So much scientific research today is done under the assumption that God does not exist, that faith in God is a crutch for the “unlearned” to lean on. Many of these scientists believe that Christians, or anyone who allows for the existence of God, is incapable of any real scientific research or discovery, however, the field of archaeology has done more to prove the historical significance of the Bible than any religious teacher.
As a reader of the Bible you should be familiar with the names of the kings of the kingdoms of Israel and Judah – David, Omri, Ahab, Jehu, Joash, Jeroboam, Uzziah, Menahem, Ahaz, Pekahiah, Hosea, Hezekiah, Manasseh and Jehoiachin. But do you know that their existence has been verified through scientific discovery by the most stringent of analytical independently, through archaeology?
Several years ago, the personal seal impression of King Hezekiah was found during excavations on Jerusalem’s Ophel mound. The tiny stamped clay piece reads: “Belonging to Hezekiah, [son of] Ahaz, king of Judah.” This impressive find is one of many that refer to King Hezekiah. His name also turns up in inscriptions belonging to his arch-nemesis, Assyria’s King Sennacherib.
King David’s existence has been a sticking point for critics until the Tel Dan Stele, the “victory stone,” was found in 1993. The ninth-century BC Stele inscription contains a phrase that reads: “I killed [Ahaz]yahu son of [Joram kin]g of the house of David.” This was not only a reference to David, but an established kingly line that descended from him. This inscription also depicted the events of 2 Kings 8, which led to the deaths of kings Ahaziah and Joram.
We now have further references to King David – one on the Mesha Stele, a 9th Century BC stone inscription that parallels a story in 2 Kings 3 and an Egyptian Negev inscription of the 10th Century BC. And beyond just finding the name of King David, we also have several constructions that the Bible attributes directly to him.
These Israelite kings were the contemporaries of many leaders in other regions described accurately in the Bible, likewise verified through archaeology. Among them are the pharaohs Shishak, So, Tirhakah, Necho and Hophra, the Syrian kings Hadadezer, Ben-hadad, Hazael and Rezin, the Moabite King Mesha, the Assyrian kings Tiglath-Pileser, Shalmaneser, Sargon, Sennacherib and Esarhaddon, the Babylonian kings Merodach-Baladan, Nebuchadnezzar, Evil-Merodach and Belshazzar, and the Persian kings Cyrus, Darius i, Xerxes, Artaxerxes and Darius ii. Not only were these kings described accurately in the Bible, but their accomplishments were also described. That is a lot for a supposedly “fallacious” book to get right.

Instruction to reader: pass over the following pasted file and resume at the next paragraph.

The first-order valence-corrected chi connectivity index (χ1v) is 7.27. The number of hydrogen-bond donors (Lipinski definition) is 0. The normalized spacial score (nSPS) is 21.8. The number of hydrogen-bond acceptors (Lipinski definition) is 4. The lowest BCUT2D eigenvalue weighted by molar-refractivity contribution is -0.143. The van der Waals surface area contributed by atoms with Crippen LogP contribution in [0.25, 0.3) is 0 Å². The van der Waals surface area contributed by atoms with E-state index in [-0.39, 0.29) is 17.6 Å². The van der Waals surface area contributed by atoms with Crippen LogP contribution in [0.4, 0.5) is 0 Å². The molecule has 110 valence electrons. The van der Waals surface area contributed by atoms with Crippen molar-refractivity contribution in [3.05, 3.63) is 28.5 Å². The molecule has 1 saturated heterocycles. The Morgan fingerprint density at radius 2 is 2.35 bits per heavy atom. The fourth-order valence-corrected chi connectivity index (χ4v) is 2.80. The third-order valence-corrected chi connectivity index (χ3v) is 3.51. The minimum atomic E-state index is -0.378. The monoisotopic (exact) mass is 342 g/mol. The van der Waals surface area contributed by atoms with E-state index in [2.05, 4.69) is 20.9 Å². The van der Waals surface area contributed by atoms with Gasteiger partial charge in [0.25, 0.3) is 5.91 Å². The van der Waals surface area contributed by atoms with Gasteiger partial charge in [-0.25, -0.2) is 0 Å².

And it’s not just the kings. Archaeology has shed light on the Prophet Isaiah, the false prophet Balaam and even a tantalizing artifact that may well refer to the Prophet Elisha.
Then there is the unusual, specific description of the 6th Century BC individual named Tatnai: “governor on this side the river” (Ezra 6:13). This man and his office have likewise been confirmed through a number of inscriptions, recorded as “Tattenai, Governor of Across-the-River.”
The Bible contains many descriptions of towns and cities along with the events that happened there. Just how accurate are these descriptions? Over the last century, archaeology has had much to say.
Remember the walls of Jericho that “came tumbling down”? The remains of those crumbled city walls have been discovered – they litter the base of the ancient site of Jericho, providing remarkable insight into the beginning of Joshua’s conquests.
The great city of Jerusalem has been known for millennia and documented in many historical sources. But the Bible’s description of the city, and what happened there, has been confirmed repeatedly through archaeology. The tunnel of Hezekiah (2 Chronicles 32:3-4, 30; 2 Kings 20:20) was found snaking 1,750 deep into the bedrock of Jerusalem. The palace of David, Jerusalem’s wall built by King Solomon (1Kings 3:1), and the wall Nehemiah constructed in the 5th century BC has also been found.
1 Kings 9:15 states that Solomon built not only the wall of Jerusalem, but of Hazor, Megiddo, and Gezer.” Construction has been found at these sites dating to Solomon’s period showing exactly the same building patterns. These architectural features known as “Solomon’s Gates” or “Six-Chambered Gates,” help confirm that during this time there was a strong, centralized government regulating the building programs over the wider region of Israel.
Many cities have also been found – cities that include Samaria, Megiddo, Hazor, Shecem, Dan, Beth Shean, Jericho, Gezer and Shiloh, Hebron, Lachish, and Beersheba. Also found were the five Philistine cities of Gath, Ashdod, Ashkelon, Ekron, and Gaza, along with cities of Egypt, Babylon, and Persia.
Scripture describes Abraham burying Sarah in land purchased from the Hittite merchant. But until the 20th century, science questioned the existence of the Hittites. In 1906, a fortified city was found in modern Turkey and confirmed to have been the Hittite capital Hattusha. A royal library of around 10,000 tablets helped to prove that these people were indeed the people of the land of Hatti, the Kingdom of Kheta in the Egyptian texts and the Hittites of the Bible. This massive empire controlled what became modern-day Turkey, and its power and influence expanded as far south as Syria and around parts of northern Canaan, just as described in the Bible.
“All Scripture is given by inspiration of God, and is profitable for doctrine, for reproof, for correction, and for instruction in righteousness, that the man of God may be equipped for all good works.” -2 Timothy 3:16-17